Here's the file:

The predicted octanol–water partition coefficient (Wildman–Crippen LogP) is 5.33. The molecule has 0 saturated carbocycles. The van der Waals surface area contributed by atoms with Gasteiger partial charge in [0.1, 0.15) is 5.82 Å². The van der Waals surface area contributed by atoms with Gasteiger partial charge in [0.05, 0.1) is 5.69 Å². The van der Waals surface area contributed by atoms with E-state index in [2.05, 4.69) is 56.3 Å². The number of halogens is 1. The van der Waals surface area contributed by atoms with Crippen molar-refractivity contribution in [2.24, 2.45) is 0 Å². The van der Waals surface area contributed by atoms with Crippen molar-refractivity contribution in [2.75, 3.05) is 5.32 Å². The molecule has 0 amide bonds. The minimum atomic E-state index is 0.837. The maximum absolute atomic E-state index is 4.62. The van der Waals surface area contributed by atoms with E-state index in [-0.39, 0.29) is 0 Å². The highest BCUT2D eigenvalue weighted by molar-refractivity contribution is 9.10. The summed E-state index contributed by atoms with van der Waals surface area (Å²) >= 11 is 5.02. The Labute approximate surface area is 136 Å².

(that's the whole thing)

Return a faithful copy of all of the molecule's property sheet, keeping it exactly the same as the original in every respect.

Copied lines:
The predicted octanol–water partition coefficient (Wildman–Crippen LogP) is 5.33. The molecule has 0 saturated carbocycles. The van der Waals surface area contributed by atoms with Gasteiger partial charge in [0.1, 0.15) is 5.82 Å². The van der Waals surface area contributed by atoms with Gasteiger partial charge in [0.05, 0.1) is 5.69 Å². The van der Waals surface area contributed by atoms with E-state index in [2.05, 4.69) is 56.3 Å². The number of halogens is 1. The van der Waals surface area contributed by atoms with Crippen molar-refractivity contribution in [2.24, 2.45) is 0 Å². The van der Waals surface area contributed by atoms with Crippen molar-refractivity contribution in [2.75, 3.05) is 5.32 Å². The molecule has 0 amide bonds. The minimum atomic E-state index is 0.837. The maximum absolute atomic E-state index is 4.62. The van der Waals surface area contributed by atoms with E-state index in [-0.39, 0.29) is 0 Å². The highest BCUT2D eigenvalue weighted by molar-refractivity contribution is 9.10. The summed E-state index contributed by atoms with van der Waals surface area (Å²) >= 11 is 5.02. The Labute approximate surface area is 136 Å².